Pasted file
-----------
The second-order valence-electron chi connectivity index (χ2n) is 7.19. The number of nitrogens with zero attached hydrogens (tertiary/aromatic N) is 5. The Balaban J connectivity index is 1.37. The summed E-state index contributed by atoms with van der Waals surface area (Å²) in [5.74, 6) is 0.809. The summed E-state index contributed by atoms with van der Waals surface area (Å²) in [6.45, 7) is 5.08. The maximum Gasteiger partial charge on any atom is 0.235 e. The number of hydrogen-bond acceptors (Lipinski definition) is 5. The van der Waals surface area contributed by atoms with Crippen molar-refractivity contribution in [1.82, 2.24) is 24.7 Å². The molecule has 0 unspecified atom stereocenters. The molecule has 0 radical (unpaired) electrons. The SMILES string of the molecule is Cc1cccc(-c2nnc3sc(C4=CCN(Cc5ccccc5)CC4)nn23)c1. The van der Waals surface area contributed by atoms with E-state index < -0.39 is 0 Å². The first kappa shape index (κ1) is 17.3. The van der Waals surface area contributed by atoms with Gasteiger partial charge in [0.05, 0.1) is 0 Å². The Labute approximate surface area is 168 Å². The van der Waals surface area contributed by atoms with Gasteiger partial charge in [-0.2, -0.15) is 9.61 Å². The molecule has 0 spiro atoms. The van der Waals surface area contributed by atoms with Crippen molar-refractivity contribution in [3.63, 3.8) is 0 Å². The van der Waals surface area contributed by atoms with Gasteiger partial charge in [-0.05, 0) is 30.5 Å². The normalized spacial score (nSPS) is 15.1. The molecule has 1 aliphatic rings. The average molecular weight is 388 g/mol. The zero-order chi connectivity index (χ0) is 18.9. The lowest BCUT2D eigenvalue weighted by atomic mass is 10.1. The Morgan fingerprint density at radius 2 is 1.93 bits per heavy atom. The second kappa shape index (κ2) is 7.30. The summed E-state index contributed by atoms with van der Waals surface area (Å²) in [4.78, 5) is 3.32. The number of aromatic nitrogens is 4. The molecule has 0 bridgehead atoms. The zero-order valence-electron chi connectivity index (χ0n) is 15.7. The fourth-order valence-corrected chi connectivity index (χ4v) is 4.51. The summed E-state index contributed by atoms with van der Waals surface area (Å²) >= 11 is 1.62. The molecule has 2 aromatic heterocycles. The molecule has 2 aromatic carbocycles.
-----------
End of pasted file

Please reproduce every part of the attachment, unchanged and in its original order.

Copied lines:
The second-order valence-electron chi connectivity index (χ2n) is 7.19. The number of nitrogens with zero attached hydrogens (tertiary/aromatic N) is 5. The Balaban J connectivity index is 1.37. The summed E-state index contributed by atoms with van der Waals surface area (Å²) in [5.74, 6) is 0.809. The summed E-state index contributed by atoms with van der Waals surface area (Å²) in [6.45, 7) is 5.08. The maximum Gasteiger partial charge on any atom is 0.235 e. The number of hydrogen-bond acceptors (Lipinski definition) is 5. The van der Waals surface area contributed by atoms with Crippen molar-refractivity contribution in [1.82, 2.24) is 24.7 Å². The molecule has 0 unspecified atom stereocenters. The molecule has 0 radical (unpaired) electrons. The SMILES string of the molecule is Cc1cccc(-c2nnc3sc(C4=CCN(Cc5ccccc5)CC4)nn23)c1. The van der Waals surface area contributed by atoms with E-state index < -0.39 is 0 Å². The first kappa shape index (κ1) is 17.3. The van der Waals surface area contributed by atoms with Gasteiger partial charge in [0.05, 0.1) is 0 Å². The Labute approximate surface area is 168 Å². The van der Waals surface area contributed by atoms with Gasteiger partial charge in [-0.2, -0.15) is 9.61 Å². The molecule has 0 spiro atoms. The van der Waals surface area contributed by atoms with Crippen molar-refractivity contribution in [3.63, 3.8) is 0 Å². The van der Waals surface area contributed by atoms with Gasteiger partial charge in [-0.05, 0) is 30.5 Å². The normalized spacial score (nSPS) is 15.1. The molecule has 1 aliphatic rings. The average molecular weight is 388 g/mol. The zero-order chi connectivity index (χ0) is 18.9. The lowest BCUT2D eigenvalue weighted by atomic mass is 10.1. The Morgan fingerprint density at radius 2 is 1.93 bits per heavy atom. The second kappa shape index (κ2) is 7.30. The summed E-state index contributed by atoms with van der Waals surface area (Å²) in [4.78, 5) is 3.32. The number of aromatic nitrogens is 4. The molecule has 0 bridgehead atoms. The zero-order valence-electron chi connectivity index (χ0n) is 15.7. The fourth-order valence-corrected chi connectivity index (χ4v) is 4.51. The summed E-state index contributed by atoms with van der Waals surface area (Å²) >= 11 is 1.62. The molecule has 2 aromatic heterocycles. The molecule has 2 aromatic carbocycles.